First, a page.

By T. Jefferson Kline
Over approximately sixty years, Agnès Varda (b. 1928) has given interviews which are revealing not just of her paintings, yet of her remarkably ambiguous prestige. She has been known as the “Mother of the recent Wave” yet suffered for a few years for by no means having been thoroughly approved by means of the cinematic institution in France. Varda’s first movie, La Pointe Courte (1954), displayed a number of the features of the 2 later movies that introduced the recent Wave, Truffaut’s 400 Blows and Godard’s Breathless. In a most economical movie, utilizing (as but) unknown actors and dealing totally outdoors the present studio method, Varda thoroughly deserted the “tradition of caliber” that Truffaut was once at that very time condemning within the pages of Cahiers du cinema. Her paintings, besides the fact that, used to be now not “discovered” until eventually after Truffaut and Godard had damaged onto the scene in 1959. Varda’s subsequent movie, Cleo from five to 7, attracted significantly extra cognizance and was once chosen as France’s professional access for the competition in Cannes. finally, although, this movie and her paintings for the subsequent fifty years persevered to be overshadowed through her extra well-known male buddies, a lot of whom she mentored and advised.
Her motion pictures have eventually earned acceptance as deeply probing and primary to the starting to be information in France of women’s matters and the function of ladies within the cinema. “I’m now not philosophical,” she says, “not metaphysical. emotions are the floor on which individuals will be resulted in take into consideration issues. i attempt to exhibit every little thing that occurs in this kind of approach and ask questions with a purpose to depart the audience loose to make their very own judgments.” The panoply of interviews right here emphasize her center trust that “we by no means cease studying” and display the wealth of the way to reply to her questions.
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Additional info for Agnès Varda: Interviews
Those are the kind of filmgoers who like to get inside the film. I felt this danger already when I began filming La Pointe Courte. You always have to be with your characters and, simultaneously, judge them. PU: Would you like to move toward musical film, something like musical comedy or opera? Something very lyrical? AV: I don’t think so. I like reality too much. La Mélangite, for example, is very realistic; the domain of thought is always linked to the visual, and the character’s thoughts in La Mélangite make up a museum of images.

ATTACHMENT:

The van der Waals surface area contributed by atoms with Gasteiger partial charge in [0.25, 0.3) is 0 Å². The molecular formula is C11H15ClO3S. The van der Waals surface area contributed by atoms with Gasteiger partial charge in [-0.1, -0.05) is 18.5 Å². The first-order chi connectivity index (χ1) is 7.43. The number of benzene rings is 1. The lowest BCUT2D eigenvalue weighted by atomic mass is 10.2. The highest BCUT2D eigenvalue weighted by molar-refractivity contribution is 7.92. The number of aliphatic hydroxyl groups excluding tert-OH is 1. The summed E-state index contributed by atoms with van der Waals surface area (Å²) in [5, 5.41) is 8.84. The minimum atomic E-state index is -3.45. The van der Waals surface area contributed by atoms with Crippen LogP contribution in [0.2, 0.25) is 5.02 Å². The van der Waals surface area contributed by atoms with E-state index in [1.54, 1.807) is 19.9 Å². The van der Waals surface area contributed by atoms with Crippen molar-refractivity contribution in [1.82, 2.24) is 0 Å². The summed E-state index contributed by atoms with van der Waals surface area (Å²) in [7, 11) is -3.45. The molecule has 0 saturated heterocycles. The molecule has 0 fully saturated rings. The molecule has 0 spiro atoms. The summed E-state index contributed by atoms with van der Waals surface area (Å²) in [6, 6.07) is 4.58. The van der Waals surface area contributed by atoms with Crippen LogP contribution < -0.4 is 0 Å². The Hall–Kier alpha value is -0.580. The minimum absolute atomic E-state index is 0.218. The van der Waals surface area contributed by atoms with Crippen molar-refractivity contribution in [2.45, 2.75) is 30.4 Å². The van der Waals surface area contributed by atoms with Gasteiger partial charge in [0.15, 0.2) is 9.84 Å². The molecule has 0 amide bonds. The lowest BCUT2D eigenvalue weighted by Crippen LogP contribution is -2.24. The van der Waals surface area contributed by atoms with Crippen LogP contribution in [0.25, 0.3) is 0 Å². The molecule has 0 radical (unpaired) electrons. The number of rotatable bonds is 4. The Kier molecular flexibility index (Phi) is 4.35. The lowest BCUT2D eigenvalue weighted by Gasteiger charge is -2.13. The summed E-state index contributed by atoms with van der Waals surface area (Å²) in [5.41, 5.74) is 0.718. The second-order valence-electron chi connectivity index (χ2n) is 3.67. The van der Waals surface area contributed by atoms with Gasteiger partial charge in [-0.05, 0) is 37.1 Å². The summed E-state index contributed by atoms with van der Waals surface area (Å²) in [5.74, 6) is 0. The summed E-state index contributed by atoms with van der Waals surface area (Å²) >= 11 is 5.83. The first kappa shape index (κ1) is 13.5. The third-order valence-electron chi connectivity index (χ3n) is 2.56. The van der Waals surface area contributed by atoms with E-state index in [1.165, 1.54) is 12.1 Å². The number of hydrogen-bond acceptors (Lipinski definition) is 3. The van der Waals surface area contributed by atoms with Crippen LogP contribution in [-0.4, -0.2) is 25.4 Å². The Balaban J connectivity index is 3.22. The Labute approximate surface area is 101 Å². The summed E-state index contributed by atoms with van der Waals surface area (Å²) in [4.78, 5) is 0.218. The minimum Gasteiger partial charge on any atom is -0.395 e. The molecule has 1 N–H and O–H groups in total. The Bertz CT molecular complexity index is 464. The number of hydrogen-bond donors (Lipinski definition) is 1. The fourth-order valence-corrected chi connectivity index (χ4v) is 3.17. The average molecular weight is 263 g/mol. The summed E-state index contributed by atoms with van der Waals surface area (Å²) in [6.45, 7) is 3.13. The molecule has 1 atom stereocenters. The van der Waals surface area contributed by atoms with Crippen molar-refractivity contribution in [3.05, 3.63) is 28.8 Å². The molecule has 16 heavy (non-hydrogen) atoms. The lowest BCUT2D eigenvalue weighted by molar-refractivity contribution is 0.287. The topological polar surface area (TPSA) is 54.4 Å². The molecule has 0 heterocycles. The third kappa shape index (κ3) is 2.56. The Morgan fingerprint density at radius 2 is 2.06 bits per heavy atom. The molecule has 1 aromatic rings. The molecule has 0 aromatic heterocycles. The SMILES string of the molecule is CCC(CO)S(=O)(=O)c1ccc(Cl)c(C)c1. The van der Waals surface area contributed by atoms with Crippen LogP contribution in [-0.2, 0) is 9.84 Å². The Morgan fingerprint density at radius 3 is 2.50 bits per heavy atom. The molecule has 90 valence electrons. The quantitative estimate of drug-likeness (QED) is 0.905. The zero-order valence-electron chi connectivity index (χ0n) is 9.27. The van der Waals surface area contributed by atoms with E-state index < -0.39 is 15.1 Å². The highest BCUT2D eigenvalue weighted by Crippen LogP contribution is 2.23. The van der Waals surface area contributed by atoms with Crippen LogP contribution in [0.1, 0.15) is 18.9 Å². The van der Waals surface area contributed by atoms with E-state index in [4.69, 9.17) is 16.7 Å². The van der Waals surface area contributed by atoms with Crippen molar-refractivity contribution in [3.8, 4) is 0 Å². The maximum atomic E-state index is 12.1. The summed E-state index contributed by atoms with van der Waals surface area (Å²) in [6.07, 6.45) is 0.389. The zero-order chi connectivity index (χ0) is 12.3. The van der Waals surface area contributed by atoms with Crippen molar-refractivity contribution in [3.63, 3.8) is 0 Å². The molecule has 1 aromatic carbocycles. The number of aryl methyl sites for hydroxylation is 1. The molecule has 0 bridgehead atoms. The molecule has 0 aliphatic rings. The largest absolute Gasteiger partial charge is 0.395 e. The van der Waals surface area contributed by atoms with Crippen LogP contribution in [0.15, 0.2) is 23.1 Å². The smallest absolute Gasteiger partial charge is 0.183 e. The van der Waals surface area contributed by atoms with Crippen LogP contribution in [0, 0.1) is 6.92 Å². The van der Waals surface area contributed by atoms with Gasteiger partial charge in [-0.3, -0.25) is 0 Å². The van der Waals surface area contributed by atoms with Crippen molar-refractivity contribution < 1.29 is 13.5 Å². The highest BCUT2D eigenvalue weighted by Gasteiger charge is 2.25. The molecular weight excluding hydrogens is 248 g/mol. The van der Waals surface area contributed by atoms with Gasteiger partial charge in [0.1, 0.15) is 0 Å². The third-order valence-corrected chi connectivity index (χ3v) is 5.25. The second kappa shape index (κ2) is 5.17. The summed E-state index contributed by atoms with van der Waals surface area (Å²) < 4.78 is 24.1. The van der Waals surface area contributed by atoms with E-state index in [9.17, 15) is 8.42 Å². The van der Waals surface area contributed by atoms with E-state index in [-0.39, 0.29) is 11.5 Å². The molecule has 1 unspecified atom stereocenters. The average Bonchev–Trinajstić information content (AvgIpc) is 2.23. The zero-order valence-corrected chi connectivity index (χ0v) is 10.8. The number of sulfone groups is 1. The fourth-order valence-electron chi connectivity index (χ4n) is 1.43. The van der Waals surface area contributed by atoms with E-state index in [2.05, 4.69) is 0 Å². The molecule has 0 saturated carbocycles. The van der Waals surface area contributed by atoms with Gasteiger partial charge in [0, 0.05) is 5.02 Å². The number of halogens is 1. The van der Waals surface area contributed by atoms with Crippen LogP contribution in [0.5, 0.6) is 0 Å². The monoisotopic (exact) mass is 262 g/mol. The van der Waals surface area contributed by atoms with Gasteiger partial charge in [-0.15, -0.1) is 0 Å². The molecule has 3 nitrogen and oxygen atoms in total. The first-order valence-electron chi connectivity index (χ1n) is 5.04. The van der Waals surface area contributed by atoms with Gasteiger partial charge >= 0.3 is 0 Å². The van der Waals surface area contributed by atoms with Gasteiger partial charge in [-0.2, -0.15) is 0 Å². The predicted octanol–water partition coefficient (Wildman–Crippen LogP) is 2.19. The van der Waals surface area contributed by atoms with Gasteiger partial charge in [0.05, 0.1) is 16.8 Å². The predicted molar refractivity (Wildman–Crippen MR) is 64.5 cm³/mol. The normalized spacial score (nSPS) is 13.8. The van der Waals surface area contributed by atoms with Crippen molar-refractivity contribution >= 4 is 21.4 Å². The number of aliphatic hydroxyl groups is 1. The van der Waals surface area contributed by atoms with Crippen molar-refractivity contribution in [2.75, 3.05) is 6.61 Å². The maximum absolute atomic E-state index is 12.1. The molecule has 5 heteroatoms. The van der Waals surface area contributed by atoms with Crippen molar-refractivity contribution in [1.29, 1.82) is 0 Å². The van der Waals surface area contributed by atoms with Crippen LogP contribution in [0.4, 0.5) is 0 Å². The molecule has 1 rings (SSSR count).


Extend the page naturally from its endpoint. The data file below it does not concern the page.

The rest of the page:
14 agnès varda: inter views PU: Will La Mélangite be filmed in color? AV: Yes, and that’s why I have had such a hard time making the film. I’ve already shot the prelude which is a kind of documentary on the youth of the main character and which would take place in the first part of the program, before the newsreels and advertising, you see. It sets up the important aspects of the landscape of my film. I think people are made up of landscapes. So it’s both a documentary about the salt marshes of Sête and on the young man’s youth when he lived with his father.
PU: In your two feature-length films, what problems did you encounter in directing your actors? There seems to be an evident change between these two films. AV: For La Pointe Courte, the mise en scene came down to a mise en place— just a matter of placing the actors in front of the camera. The characters expressed themselves in a primarily formal way, by their positions in the frame, by their formal relationships; they ended up being marionettecharacters. Likewise we didn’t have any depth of sound.
Agnès Varda: Interviews by T. Jefferson Kline